# Cable dimension for different loads

I have 40 loads connected to the same power supply. If every load draws 0.5 A in current and all of them 20 A.

According to this I need cable dimension of 2.5 mm² for the main cable and then 1.5 mm² cable for every single load.

Is this correct or do I need 2.5 mm² for everything everywhere?

it is for 12 volt DC from a power supply like this The cable wont be more then maybe three decimeters.

UPDATE: so according to this table regarding 12 volt and I need a 10 awg cable for the main from the power supply (20 A, 7ft long), distributed to 40 pcs of 16 awg cables (0.5 A, 1ft long) with a 1A fuse on each 0.5 A path right? Not sure if I need the fuse though since I think driver a4988 will be dead long before the fuse is opened?

• The wire used must be able to withstand the maximum fault current the power supply can generate without getting too hot. Otherwise you need to add protection like a fuse. You also need to consider voltage drop. Commented Feb 28, 2022 at 12:30
• 'Cable dimension' is two words, not all one. Have corrected the question. Commented Feb 28, 2022 at 12:33
• @acroscene - What's your application? And I'm not sure I would use that reference you referred to. Commented Feb 28, 2022 at 12:54
• cable gauges only make sense under a condition – for example "my 5m long cables must not drop more than 0.75 V" or "my 20cm cabling must not produce more than 10 W in heat". The more you're relaxed about temperature, voltage drop, the thinner your cables could be. Realistically, though, you don't got that many cheap cables to choose from, so this might limit your options. Also, note that things can become more complicated with AC vs DC, and with highly dynamic loads with their own decoupling caps. I think you'd be best off describing what this all is from a higher-up perspective! Commented Feb 28, 2022 at 14:39
• First, when talking about cable sizes, be careful about the unit i.e. if it's millimetres squared or millimetres. For example, according to the reference you linked, for 20A the cable should be 2.5mm², not 2.5mm. Second, those tables are based on some assumptions such as temperature rise, length, voltage drop, load type etc. For example, for applications with 220V, a voltage drop of up to 3V may not be that important. But for a 12V application, 3V voltage drop is huge. Give more detail about your application e.g. voltage, load type (resistive or reactive), load switching states, temperature... Commented Feb 28, 2022 at 15:55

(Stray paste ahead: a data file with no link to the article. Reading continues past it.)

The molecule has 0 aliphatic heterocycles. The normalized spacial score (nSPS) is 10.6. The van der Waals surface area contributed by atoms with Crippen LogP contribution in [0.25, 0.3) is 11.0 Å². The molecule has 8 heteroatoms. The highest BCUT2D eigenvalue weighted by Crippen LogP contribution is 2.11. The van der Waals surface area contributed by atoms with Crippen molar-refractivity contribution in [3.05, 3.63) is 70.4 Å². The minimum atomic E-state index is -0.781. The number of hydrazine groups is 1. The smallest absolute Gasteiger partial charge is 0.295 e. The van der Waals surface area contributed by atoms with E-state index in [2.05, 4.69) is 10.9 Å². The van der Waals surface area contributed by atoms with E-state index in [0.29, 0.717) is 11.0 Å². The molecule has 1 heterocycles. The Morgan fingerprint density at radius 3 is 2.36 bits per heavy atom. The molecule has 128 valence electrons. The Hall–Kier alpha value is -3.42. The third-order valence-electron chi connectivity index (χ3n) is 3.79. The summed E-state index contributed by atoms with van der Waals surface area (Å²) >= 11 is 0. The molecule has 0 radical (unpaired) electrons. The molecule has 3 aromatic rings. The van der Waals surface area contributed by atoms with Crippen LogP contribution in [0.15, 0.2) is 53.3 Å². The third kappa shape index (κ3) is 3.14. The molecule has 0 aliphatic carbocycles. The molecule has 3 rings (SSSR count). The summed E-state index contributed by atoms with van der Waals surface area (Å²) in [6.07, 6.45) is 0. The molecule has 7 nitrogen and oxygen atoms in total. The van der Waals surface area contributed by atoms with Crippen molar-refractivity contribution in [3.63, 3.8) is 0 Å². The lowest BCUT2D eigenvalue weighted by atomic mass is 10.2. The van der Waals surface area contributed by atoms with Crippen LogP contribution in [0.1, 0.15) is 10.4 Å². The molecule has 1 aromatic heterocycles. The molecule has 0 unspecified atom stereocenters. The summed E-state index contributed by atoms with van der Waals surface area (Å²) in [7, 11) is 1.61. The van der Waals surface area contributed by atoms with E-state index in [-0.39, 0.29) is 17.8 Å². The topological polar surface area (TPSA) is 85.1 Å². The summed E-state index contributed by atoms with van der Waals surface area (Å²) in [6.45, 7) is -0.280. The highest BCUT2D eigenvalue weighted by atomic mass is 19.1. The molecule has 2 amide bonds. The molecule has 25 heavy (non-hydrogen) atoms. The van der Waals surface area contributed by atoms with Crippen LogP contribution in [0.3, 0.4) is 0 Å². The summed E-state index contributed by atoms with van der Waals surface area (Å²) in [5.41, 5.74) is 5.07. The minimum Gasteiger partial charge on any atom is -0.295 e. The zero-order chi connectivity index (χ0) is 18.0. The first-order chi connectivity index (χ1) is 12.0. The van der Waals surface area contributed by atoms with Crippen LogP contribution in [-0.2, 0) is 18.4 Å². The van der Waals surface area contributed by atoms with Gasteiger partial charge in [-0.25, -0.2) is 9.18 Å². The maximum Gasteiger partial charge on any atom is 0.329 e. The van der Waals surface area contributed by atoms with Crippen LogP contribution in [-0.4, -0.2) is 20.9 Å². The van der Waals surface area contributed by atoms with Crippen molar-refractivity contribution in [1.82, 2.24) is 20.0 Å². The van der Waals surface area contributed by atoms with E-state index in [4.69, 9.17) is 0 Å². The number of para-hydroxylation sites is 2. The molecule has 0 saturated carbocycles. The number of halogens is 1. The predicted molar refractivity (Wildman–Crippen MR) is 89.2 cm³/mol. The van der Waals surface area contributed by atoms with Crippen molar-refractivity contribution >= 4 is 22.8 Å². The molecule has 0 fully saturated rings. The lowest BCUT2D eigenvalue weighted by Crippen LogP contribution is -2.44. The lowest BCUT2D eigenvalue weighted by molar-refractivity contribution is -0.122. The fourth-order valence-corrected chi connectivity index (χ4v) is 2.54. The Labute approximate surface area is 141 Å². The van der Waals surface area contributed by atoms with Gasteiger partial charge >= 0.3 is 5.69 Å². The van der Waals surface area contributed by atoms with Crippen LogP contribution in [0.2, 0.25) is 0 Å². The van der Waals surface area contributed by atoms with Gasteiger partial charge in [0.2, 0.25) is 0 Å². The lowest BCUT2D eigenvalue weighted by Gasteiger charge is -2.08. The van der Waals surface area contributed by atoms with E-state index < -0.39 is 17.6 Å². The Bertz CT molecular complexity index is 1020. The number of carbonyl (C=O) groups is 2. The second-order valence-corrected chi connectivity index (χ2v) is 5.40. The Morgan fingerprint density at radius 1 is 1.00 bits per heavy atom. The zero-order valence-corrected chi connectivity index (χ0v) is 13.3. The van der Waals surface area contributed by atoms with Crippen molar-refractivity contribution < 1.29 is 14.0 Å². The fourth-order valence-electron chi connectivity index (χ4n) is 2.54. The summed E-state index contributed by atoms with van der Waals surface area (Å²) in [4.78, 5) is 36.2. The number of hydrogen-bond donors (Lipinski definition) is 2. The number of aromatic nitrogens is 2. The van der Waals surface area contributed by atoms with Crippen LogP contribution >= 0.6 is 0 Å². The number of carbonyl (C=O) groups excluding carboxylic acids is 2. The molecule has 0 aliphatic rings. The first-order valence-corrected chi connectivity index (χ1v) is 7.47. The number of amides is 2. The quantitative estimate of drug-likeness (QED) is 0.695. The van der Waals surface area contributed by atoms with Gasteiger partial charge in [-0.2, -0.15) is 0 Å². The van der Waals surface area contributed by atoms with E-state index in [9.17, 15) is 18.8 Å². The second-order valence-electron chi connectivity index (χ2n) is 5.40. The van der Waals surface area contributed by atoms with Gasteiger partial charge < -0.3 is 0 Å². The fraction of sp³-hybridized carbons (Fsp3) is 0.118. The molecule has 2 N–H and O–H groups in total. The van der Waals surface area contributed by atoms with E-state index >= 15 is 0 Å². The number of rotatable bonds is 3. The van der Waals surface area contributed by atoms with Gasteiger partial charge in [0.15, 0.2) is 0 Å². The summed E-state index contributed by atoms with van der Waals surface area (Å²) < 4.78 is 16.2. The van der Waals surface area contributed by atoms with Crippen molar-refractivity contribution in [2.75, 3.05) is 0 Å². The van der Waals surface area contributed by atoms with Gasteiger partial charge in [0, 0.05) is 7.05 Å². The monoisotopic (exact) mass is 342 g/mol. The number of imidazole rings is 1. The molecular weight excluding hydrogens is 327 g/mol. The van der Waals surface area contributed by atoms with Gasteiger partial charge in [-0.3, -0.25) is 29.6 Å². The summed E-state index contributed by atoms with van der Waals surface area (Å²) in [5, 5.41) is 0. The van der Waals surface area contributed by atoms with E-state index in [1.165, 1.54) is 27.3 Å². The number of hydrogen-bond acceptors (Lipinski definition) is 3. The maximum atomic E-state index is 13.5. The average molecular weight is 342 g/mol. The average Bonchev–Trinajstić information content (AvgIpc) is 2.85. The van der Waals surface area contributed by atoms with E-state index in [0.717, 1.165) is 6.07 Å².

It is very common to reduce the size of the current carrying conductor, whether it be cables or printed circuit board traces, as you progress further from the power source to the loads.

Residential power distribution is a good example of this. Coming into your home you may have a 200 amp service that goes into a breaker panel. This panel is protected by a circuit breaker with a rating of 200 amps or less. That panel then branches off to multiple #14 , #12, or other size cables, protected by 15 A or 20 A breakers (to protect the wiring). At the individual outlets, a device that's plugged in (like a TV set) may have it's own fuse to protect that appliance. That fuse's size (1 A, 2 A, etc) may be much lower than that of the supplied branch circuit.

Here's another example. We have a system with a 200 amp power supply that feeds multiple (several hundred) 1 A loads. The individual loads are designed in such a way that they disconnect themselves from the power in the case that a short develops within them with a fuse-like element. This is to protect the system wiring and allow the system to continue to operate with one or more of these loads removed. There are no discrete fuses as such in this power path, though the power supplies are design with overload protection. One of the trickier parts of this design was ensuring that you had enough current at the faulted load to open the protection mechanism, but not a high enough current that the interconnections would be damaged.

Edit 1 - Added Sketch Below

Without knowing more about your system, it's hard to say definitively what you need. But as a first cut, I would start off by sizing your conductors for a 10 deg C temperature rise or, alternately, the max voltage drop you can tolerate. This means much smaller conductors for the 0.5 A paths than for the 20 A path. Then I would fuse each 0.5 A path with a fuse or breaker with the appropriate time*current trip characteristic. This may turn out to be a 1 A, 2 A, or 5 A fuse or breaker.

• thanks. ok. so according to this table regarding 12 volt and I need a 10 awg cable for the main from the power supply (20 A, 7ft long), distributed to 40 pcs of 16 awg cables (0.5 A, 1ft long) with a 1A fuse on each 0.5 A path right? Not sure if I need the fuse though since I think driver a4988 will be dead long before the fuse is opened? Commented Mar 4, 2022 at 13:52
• 16 gauge for a 1 ft run carrying 0.5 A seems like overkill. What's your thinking there? Commented Mar 4, 2022 at 14:03
• Yes it is. I just went according to the table. The highest gauge happened to be 16. but maybe around 28 awg would be enough Commented Mar 4, 2022 at 18:44